Saturday, November 30, 2019

The Tesla Cybertruck pre-sells 150,000, make that 250,000 upon announcement!

I’m Dave Mathews and this is the text version of the Podcast on the 2021 Tesla Cybertruck from November 30, 2019. Tech Talkback on Anchor Free and Spotify Podcasts

What looks like a cross between a 70’s Lotus and a door-stop, its construction was inspired by the DeLorean and has fender flares from the Lamborghini LM002, oh and probably makes a Humvee cringe in fear?  
Lambo's 1980's LM002
It’s Elon Musk’s latest foray into the electric car, I mean truck market, and it’s called the Cybertruck.  Elon says this physically hauls more than a F-150 and preverbally hauls in a zero-to sixty time which bests a 911. 

The Cybertruck and Bond Lotus that inspired it
He even towed a F-150 sliding in reverse (under its own power attempting to go forward) in a promotional stunt, which was an easy traction vs torque feat due to the heavier chassis on a Cybertruck than the F-150’s aluminum & lack of battery mass.  Look for a rematch on this towing feat soon according to Elon’s Twitter comments.


The weekend after the Cybertruck launch, we learned that nearly 150,000 people (now 250,000 post-Thanksgiving) a dozen of which were my friends on social media, paid a refundable $100 deposit on their own Cybertruck driving dream.


Last week on Tech Talkback we covered the new Mustang Mach-E sport-SUV, which sold out its first editions a number unknown, but is some number of their first year battery material imposed maximum of 50,000 units.

Back to Elon, who at a recent Space-X event said “I love stainless steel” showing his massive rocket a month before the truck appearance.  It too is built from a cold-rolled, stainless-steel, impact resistant body, to which they literally took aim at its strength as well as the number one selling truck in America, by banging a sledgehammer against its steel plus a Ford aluminum door.  We don’t need to tell you which faired the demonstration attack for the better.  Speaking of its body, there is a single body line of metal between the cab and the bed like the original Honda trucks and an old school “Merrican” El-Camino.  No bed gaps and probably no independent frame on this one.
The truck has a range of 250 estimated miles on the one motor version debuting in 2021 and a second and third motor with up to 500 miles coming to us in 2022.  Pricing starts at just under $40,000 and goes up to $70,000 with options.  Oh, and what benefits do you get with that expensive one?  It hits 0-60 in 2.9 seconds.  Speaking of options, Elon says that 12 more features that we don’t know about will adorn the truck at launch, sort of his Steve Jobs “one more thing” times-twelve.  Hopefully some off-road derivative of Plaid, like pulsing the motors to hop the truck to get it out of a sticky situation.  Wait, Mercedes took that thunder with their long-awaited remake of the G-Wagon.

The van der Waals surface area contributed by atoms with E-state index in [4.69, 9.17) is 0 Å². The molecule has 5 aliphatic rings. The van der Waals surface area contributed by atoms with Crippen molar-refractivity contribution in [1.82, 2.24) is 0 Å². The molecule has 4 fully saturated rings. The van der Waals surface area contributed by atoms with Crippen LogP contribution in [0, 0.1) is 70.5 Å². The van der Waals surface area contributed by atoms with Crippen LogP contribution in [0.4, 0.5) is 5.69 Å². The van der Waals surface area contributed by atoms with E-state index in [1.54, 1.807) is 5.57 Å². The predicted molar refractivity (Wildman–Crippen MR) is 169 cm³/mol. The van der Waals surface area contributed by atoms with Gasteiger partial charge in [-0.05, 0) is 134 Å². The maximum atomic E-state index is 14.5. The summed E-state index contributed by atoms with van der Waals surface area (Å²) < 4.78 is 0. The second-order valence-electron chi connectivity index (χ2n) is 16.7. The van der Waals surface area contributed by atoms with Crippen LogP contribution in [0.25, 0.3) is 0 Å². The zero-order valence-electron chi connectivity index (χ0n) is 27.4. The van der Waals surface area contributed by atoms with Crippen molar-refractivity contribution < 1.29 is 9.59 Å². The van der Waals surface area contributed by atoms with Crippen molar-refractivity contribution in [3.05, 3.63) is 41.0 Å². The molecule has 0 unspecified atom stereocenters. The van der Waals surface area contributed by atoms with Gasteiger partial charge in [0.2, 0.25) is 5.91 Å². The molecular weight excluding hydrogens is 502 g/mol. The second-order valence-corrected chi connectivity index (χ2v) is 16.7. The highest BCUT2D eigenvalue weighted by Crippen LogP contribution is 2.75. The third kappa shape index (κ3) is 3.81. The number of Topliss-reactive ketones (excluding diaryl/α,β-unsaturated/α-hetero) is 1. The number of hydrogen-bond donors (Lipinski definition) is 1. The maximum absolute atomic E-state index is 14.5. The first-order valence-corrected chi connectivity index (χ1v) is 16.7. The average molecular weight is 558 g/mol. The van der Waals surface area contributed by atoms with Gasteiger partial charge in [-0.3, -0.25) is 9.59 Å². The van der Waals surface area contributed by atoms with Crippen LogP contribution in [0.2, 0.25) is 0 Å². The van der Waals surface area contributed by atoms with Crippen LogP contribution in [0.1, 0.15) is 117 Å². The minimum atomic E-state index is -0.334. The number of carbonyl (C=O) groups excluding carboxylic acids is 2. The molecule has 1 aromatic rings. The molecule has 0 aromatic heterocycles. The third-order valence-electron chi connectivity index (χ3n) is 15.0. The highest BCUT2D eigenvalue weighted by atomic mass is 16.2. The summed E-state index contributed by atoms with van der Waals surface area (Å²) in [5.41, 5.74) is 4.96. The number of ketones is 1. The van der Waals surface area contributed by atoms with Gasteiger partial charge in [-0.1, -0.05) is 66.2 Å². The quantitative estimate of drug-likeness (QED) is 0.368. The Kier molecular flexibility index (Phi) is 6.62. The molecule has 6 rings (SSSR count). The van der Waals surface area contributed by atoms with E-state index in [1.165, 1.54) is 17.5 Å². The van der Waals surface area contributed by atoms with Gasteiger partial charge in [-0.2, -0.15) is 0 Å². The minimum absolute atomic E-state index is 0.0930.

Like all Tesla vehicles, you have to pay $7-grand to add the self-driving features, even before they launch, which we still don’t know when that will be, or how automatically sophisticated the system will be.

Like the original Hummer H1, Tesla has an integrated air compressor to fill up your tires and toys as well as the air suspension once you lower the vehicle up to 4 inches to drive your ATV or motorcycle up the built-in tail-gate ramp.  An A/C inverter is included to power stuff like tools and laptops when you’re not hauling things too.  Oh, a rolling bed-cover keeps a massive 100 cubic feet of your junk private, which you can even dance on when it’s closed.  Take that tonneau cover.
The Cybertruck dropped 4" on airbags & the ramp tailgate for their quad.
While there are plenty of E-SUV’s from Audi, Mercedes and Tesla, the electric truck market is still not-yet shipping vehicles.  Ford towed a train in the Summer of 2019 with their electric F150, while proving electric’s capabilities to existing truck owners riding along in the cab who were befuddled and somewhat inspired by the automotive giant’s achievement, electrically that is.

Other trucks and vans are on the way.  Newcomer Bollinger motors and Rivian, who took investment of $700 million from Amazon, for the delivery van they are building for them, along with Ford Motors who invested $500 million for an assumed Lincoln SUV platform.  Bollinger’s truck goes for $125-thousand dollars, will carry 5000 pounds and drive 200 miles, that range, incidentally, is probably without the load.
Bollinger Motors B2 looks like an original Hummer with a truck bed.
Tesla calls their truck, and I quote “the most powerful tool that they’ve ever built,” as it tows 14,000 pounds, and carries 3500 pounds, but it wasn’t the first Tesla truck we’ve seen.  That accolade goes to enthusiasts that converted Model 3’s into El-Camino equivalents.  Check the Youtubes for Simone’s Truckula hack with friends.

Tesla’s self-called "tool" towers above other vehicles with its air suspension filled on the road, and seats 6 people in two rows.  It’s just over 231 inches long, nearly 80 inches wide, and is 75 inches tall with a 6 ½ foot long bed.  While I won’t be a first purchaser of this, I can’t wait for my friends to show me their looks into the future.
Tesla's 3X3 seat interior
Tell us what you think below, and stay tuned for our next episode on the e-SUVs that came out of the 2019 LA auto show.




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